If you work for a large organisation – as I do – the likelihood is that you will be using email. In fact, email remains a core professional communication tool alongside other forms of communication – Yammer being one example in my institution.

To be honest, I don’t have a problem with email – when it is used properly!   Ah, but there’s the catch.  Like any media tool, there are savvy users, and there are others.  And it is  the ‘others’ really who just confound the efficiency of the thing :-)

Freedman says:

One of the great paradoxes about email is that although it is created, driven and indelibly marked by ourselves, heavy use of it can leave you feeling emptied out, voided, fractured into a million bits and quips, yet somehow obliterated.

Overall his book is an attempt to step back from the frenzy and the flurry of now – the now we have created and the now we have to slowly remove ourselves from. He suggests that email is good for many things; but that we need to learn to use if far more sparingly, with far less dependency if we are to gain control of our lives.

I don’t agree with this – I think there are significantly  important points at the central purpose and value of email. Of course social media is giving us levels of connectivity across platforms, organisations and devices that email never set out to do.

But email itself, while still at the centre of an organisation, also needs to be used effectively. Let me tell you there are some basic aspects of email that can allow you to manage your workflow AND use the tool efficiently. Here are a few starting points:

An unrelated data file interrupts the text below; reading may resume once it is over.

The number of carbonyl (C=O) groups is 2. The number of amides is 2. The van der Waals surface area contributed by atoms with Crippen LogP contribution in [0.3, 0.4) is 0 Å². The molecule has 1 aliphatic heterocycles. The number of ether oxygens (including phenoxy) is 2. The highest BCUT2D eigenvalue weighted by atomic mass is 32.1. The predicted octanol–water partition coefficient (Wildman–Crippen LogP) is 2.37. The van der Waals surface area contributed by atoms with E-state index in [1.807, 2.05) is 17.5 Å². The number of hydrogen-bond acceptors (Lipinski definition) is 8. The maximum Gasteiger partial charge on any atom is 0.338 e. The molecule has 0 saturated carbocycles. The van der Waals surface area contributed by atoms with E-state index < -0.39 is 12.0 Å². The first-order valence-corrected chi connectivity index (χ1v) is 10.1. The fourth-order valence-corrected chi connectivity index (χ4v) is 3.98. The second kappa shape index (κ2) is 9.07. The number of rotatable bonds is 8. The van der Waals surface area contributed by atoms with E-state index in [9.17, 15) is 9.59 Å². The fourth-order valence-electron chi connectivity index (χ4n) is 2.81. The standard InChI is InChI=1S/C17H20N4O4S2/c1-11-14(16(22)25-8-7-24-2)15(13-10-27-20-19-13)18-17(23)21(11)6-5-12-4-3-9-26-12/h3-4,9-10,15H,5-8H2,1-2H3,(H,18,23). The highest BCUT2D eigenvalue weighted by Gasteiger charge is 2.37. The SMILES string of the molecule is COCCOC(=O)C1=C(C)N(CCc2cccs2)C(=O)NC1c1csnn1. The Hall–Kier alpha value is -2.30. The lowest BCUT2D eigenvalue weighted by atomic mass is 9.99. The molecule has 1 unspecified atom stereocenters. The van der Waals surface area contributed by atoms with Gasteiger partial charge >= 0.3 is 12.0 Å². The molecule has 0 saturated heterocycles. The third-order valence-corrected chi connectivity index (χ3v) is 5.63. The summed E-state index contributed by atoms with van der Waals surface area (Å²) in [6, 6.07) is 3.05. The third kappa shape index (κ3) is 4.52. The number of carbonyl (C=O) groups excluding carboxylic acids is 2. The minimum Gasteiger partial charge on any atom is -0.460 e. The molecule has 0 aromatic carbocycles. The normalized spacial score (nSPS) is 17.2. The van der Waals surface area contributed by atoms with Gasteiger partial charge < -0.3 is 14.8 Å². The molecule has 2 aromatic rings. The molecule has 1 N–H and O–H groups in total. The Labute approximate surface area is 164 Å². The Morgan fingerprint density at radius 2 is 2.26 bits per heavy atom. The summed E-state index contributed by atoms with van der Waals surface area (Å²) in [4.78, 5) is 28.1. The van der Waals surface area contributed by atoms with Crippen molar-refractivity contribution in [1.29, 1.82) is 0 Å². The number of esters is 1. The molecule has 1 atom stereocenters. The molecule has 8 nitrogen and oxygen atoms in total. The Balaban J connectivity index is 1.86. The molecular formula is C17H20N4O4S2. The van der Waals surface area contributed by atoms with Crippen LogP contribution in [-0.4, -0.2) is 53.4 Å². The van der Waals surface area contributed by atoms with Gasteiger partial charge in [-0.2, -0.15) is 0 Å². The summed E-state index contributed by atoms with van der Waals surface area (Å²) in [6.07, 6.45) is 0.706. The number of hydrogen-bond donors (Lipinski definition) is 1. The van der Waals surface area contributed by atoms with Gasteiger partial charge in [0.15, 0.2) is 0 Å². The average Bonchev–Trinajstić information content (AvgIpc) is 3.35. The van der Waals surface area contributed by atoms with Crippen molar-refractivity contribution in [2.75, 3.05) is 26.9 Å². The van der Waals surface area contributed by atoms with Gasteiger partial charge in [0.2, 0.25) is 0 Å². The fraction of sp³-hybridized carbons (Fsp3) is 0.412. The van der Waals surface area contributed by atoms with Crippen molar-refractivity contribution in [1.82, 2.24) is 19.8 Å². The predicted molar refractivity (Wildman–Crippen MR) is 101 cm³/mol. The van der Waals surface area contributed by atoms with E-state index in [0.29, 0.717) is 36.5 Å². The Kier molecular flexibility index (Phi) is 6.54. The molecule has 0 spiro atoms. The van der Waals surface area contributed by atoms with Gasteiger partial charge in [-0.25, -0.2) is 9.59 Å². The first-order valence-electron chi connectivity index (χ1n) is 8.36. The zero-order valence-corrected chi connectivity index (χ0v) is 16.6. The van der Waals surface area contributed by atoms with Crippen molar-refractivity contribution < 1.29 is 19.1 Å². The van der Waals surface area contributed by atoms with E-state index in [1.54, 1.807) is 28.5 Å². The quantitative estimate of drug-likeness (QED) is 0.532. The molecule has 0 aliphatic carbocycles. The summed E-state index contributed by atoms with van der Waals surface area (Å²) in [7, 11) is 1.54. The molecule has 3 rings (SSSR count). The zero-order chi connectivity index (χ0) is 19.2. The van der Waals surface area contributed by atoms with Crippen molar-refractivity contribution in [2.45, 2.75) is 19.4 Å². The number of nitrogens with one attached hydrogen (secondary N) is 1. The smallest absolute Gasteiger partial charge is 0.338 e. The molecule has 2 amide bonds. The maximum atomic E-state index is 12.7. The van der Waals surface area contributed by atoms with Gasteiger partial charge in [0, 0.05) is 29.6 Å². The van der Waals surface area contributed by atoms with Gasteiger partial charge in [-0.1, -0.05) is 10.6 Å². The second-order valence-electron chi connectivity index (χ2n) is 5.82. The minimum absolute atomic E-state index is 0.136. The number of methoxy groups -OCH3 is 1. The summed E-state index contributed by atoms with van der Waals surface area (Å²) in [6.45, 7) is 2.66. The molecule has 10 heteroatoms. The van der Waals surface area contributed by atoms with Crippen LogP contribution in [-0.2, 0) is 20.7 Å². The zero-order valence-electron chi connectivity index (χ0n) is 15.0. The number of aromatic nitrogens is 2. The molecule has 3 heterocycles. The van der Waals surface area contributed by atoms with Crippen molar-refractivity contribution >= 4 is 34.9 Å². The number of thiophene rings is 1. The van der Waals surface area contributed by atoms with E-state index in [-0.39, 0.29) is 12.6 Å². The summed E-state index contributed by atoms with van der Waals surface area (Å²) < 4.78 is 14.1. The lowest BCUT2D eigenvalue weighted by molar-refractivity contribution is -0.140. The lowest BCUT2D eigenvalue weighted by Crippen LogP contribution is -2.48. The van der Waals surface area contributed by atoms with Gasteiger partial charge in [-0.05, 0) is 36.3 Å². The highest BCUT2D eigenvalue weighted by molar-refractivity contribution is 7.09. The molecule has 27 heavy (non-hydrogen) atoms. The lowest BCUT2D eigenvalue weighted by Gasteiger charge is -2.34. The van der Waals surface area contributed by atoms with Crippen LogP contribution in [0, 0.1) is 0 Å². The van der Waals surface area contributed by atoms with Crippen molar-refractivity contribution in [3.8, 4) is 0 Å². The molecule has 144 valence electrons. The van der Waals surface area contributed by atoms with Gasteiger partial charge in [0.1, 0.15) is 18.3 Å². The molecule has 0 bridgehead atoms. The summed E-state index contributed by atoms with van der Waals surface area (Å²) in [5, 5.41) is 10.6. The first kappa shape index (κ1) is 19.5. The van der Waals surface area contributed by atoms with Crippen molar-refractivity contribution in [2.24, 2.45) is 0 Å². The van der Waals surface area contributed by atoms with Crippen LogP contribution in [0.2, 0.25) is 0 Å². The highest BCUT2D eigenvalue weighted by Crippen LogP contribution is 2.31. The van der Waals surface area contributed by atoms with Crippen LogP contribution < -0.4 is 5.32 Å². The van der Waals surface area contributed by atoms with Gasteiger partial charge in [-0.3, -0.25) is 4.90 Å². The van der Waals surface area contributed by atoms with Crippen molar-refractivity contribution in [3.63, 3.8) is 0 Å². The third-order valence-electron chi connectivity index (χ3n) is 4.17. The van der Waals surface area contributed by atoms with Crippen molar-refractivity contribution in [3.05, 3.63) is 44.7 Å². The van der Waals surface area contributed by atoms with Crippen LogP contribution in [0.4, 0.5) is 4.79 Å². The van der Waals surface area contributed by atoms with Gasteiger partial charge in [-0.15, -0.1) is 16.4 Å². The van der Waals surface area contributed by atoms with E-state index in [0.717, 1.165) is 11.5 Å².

1. Don’t take forever to respond to an email message.  You may be busy, and if you haven’t time to give a considered and full response, have the courtesy to reply and indicate a timeline for response.  Not replying at all is discourteous.  If you can’t reply – put on your vacation message, or your ‘out of office’ message as a quick way to let people know that your inbox is in fact working.

2. Treat your students with respect. If you work in a tertiary institution treat students with the same respect you would accord to any adult you have contact with. I can’t tell you how many times students have been shocked to receive a reply from me the same day – they are accustomed to the (almost inexcusable) approach of treating virtual contact with students the same way as consultation hours with the tutor in a f2f setting – i.e. once or twice a week.

3. Use distribution lists or group lists to hold a conversation about a topic

4. Organise conversations logically. When in a group conversation – for heavens sake reply to the latest message.  The way that people fragment the conversation by simply replying to the first message, or one somewhere in-between is not only inefficient but also transparently discourteous.  If you were standing in a group around the water cooler – how would you feel if everyone simply acted as if you weren’t there.  Same thing.

4. For goodness sake use proper formatting.  We have a wonderful written language. We communicate in proper sentences when we write. We also speak sensibly and courteously with each other.  Yet for some reason, people apply kindergarten rules to email which look like this: